The Temple Church, built and dedicated in 1185 as the western representation of the Church of the Holy Sepulchre in Jerusalem, was the London base of the Knights Templar until their suppression between 1307-11.
The lawyers of Inner and Middle Temple were well established in the Temple by the 15th Century and in 1608 their occupancy was secured by the grant of Letters Patent from King James I. The two Inns were granted the land on condition that, in addition to the education of barristers, they maintain and keep the Church at their own proper cost for ever for the celebration of divine service.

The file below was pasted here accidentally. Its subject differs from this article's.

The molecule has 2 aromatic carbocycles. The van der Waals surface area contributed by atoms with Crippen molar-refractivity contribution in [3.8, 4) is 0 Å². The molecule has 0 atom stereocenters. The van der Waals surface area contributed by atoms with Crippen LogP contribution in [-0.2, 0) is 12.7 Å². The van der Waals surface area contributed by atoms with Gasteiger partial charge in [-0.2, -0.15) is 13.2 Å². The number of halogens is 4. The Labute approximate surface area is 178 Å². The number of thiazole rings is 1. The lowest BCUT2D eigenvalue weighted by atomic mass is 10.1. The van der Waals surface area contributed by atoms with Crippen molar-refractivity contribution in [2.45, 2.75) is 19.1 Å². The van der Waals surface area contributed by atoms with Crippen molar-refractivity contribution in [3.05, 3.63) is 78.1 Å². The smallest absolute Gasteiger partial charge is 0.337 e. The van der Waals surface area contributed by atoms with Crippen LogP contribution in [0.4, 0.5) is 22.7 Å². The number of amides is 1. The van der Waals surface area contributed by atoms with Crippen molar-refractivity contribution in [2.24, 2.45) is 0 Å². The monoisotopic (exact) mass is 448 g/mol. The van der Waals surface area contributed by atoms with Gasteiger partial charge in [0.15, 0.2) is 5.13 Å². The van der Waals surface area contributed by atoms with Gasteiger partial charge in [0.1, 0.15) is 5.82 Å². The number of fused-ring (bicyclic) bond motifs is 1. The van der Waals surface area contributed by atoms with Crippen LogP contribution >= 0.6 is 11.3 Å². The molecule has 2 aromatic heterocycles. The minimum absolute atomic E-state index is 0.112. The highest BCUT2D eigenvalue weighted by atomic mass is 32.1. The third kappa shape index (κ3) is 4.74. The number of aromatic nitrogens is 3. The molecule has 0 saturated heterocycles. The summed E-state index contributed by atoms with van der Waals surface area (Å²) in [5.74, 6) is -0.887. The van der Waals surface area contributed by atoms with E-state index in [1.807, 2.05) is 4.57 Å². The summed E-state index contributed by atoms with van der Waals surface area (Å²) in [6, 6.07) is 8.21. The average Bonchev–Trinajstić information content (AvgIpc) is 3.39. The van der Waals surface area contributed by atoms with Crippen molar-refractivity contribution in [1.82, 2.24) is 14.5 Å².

For centuries the Temple Church has been a centre of London’s music. John Playford, the clerk to the Church in the 1660’s, was the first publisher of Purcell’s music and had a famous bookshop in the porch outside the west door.
In the 1840’s the Church was restored and decorated in the grandest gothic style. To mark its reopening, the Inns retained a small choir of men and boys. In 1843 they appointed E J Hopkins as Organist, confirmed the establishment of the choir and re-ordered the stalls to give the music a greater prominence. Since its foundation, the Temple Church’s distinguished choir of men and boys has provided the music for the liturgy of the Temple Church and for Memorial Services and Marriages. Its members first wore ‘royal scarlet’ cassocks in Westminster Abbey at the Coronation of King George VI in May 1937.